Fintech

A cyclist and pedestrians wearing protective masks travel past buildings on Financial Street in Beijing, China on 19 May 2021. (Yan Cong/Bloomberg)

Blindspots in the financial regulation of China’s tech ‘platform companies’

Zhang Yugui points out that China’s financial services development is currently at the awkward stage where there is much financial innovation and the opening up of the financial sector, but not yet the corresponding capabilities to manage the complex financial systems and cutting-edge fintech. Hence we see the recent rash of anti-monopoly measures directed at tech giants such as Ant Group and Tencent. But has the industry reached a true tipping point? What must regulators do to bridge the gap?
More Chinese tech companies are gaining a presence in Singapore. (Graphic: Ho Han Chong/SPH)

Singapore a popular base for China tech firms

In recent years, China's tech giants such as Alibaba, Tencent and ByteDance have set up regional offices in Singapore. With insights from industry experts, Zaobao senior business correspondent Chew Boon Leong analyses the impact that an influx of Chinese tech companies will have on Singapore. Will it affect Singapore's neutral stance and lead the nation to become a battleground for tech companies from the US and China?
 Jack Ma, founder and executive chairman of China's Alibaba Group, speaks in front of a picture of SoftBank's human-like robot named 'Pepper' during a news conference in Chiba, Japan, 18 June 2015. (Yuya Shino/Reuters)

The end of 'Papa Ma Yun' and his Hupan University

As Chinese authorities take action against monopolistic behaviour and the “disorderly expansion of capital”, companies like Alibaba and founder Jack Ma are finding themselves falling out of favour not only with the authorities but with the public. The latest development is the name change for Hupan University, established by Ma, where the motivations of the institution have come under question. Zaobao correspondent Chen Jing looks at the issue.
Jack Ma, billionaire founder of Alibaba Group, arrives at the "Tech for Good" Summit in Paris, France, 15 May 2019. (Charles Platiau/Reuters)

What the Chinese government wants to tell Alibaba and China's tech giants [Part II]

Alibaba was fined a record 18.2 billion RMB after an anti-monopoly probe. Commentator Yuan Guobao observes that Alibaba is not the only tech giant in China accused of monopolistic practices; for that matter, the “big four” companies in the US have also come under the spotlight. All this suggests that on a global level, tech companies must be prepared to adhere to a strict regulatory environment, even as they break new ground.
An Alibaba sign is seen outside the company's office in Beijing, China, on 13 April 2021. (Greg Baker/AFP)

Is Alibaba doomed? [Part I]

Alibaba was recently slapped with a 18.2 billion RMB fine and has acquiesced to state authorities’ demands for “rectification''. Commentator Yuan Guobao asserts that Alibaba’s “choose one out of two” policy of tying online merchants down to exclusive deals was already sounding alarm bells. Jack Ma’s politically incorrect speech at the Shanghai Bund Summit may have been a fire starter, but the tech giant’s troubles have been brewing for quite some time.
A man walks past an Alibaba sign outside the company's office in Beijing, China on 13 April 2021. (Greg Baker/AFP)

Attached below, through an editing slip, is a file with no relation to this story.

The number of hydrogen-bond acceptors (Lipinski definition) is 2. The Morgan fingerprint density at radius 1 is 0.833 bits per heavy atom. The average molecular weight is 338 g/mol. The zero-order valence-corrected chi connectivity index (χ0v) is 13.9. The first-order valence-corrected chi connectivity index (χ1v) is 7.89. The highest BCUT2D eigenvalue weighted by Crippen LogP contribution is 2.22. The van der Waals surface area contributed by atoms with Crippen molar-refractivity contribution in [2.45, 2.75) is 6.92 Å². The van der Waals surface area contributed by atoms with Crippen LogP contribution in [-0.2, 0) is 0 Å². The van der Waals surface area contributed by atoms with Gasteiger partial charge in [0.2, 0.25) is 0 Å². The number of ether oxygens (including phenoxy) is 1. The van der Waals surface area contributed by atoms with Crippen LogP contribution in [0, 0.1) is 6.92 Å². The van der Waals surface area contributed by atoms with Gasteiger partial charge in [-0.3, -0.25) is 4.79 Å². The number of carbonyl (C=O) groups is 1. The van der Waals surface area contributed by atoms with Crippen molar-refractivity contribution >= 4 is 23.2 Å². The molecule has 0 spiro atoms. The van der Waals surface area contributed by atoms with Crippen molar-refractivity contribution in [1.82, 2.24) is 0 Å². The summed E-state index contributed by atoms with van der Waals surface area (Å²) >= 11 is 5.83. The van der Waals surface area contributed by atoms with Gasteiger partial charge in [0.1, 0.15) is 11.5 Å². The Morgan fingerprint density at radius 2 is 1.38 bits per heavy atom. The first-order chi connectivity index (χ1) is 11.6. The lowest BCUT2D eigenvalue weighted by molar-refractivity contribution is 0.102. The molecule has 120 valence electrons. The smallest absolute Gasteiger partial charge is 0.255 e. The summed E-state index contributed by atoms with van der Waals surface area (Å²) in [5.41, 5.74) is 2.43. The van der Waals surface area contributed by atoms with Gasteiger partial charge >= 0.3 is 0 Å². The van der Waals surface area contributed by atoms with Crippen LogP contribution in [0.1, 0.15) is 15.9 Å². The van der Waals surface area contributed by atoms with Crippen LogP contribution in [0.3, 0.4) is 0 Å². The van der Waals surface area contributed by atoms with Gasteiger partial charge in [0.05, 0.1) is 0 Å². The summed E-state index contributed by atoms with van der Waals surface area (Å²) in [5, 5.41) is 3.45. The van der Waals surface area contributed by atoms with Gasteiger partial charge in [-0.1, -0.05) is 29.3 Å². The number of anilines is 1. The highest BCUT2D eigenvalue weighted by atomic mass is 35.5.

Can private Chinese enterprises truly ‘develop boldly and with confidence’?

Amid punishments meted out to Chinese private enterprises such as Alibaba, President Xi Jinping’s recent visit to various private enterprises was seen as a way for the Chinese government to assure companies that the state would still be supporting them. However, the status of private enterprises has always been a little fuzzy in China. Companies feel that they are at a disadvantage when competing with state-owned enterprises and may be reined in when they grow too large. Zaobao associate editor Han Yong Hong looks for a way out.   
A man stands at a crossroads in Lujiazui financial district in Pudong, Shanghai, China, 5 March 2021. (Aly Song/Reuters)

Lesson for Jack Ma's Ant: Finance is finance and technology is technology

Chinese author and fintech researcher Yang Jun says that while the fintech industry has been booming over the past few years, not everybody seems to know that it is really about using technology to complement finance, which remains the foundation. Knowing this distinction will help one better understand the current push to impose regulations on the sector.
This file photo taken on 27 October 2020 shows a woman walking past an Alipay advertising billboard in a subway in Beijing. (Greg Baker/AFP)

Building an integrated digital economy: How Asia can continue to thrive in the post-pandemic era

With the pandemic showing little signs of slowing and as countries around the world shift away from the traditional economy, academic Pei Sai Fan notes that this is an opportune time for Asia to boost its digital economic sector. Namely, there will be the opportunity to consider building a more integrated Asian digital economy and to promote Asian digital trade and a common digital currency.
China's official app for digital yuan is seen on a mobile phone next to 100-yuan banknotes in this illustration picture taken 16 October 2020. (Florence Lo/REUTERS)

Will China's digital currency accelerate the internationalisation of the RMB?

Some are of the opinion that an e-RMB will encourage the internationalisation of the RMB as a major global currency. NUS academic Duan Jin-Chuan argues that whether the RMB is digitalised or not is not the key issue; internationalisation of the RMB really depends on demand for and attractiveness of the RMB as a trading and value storage tool.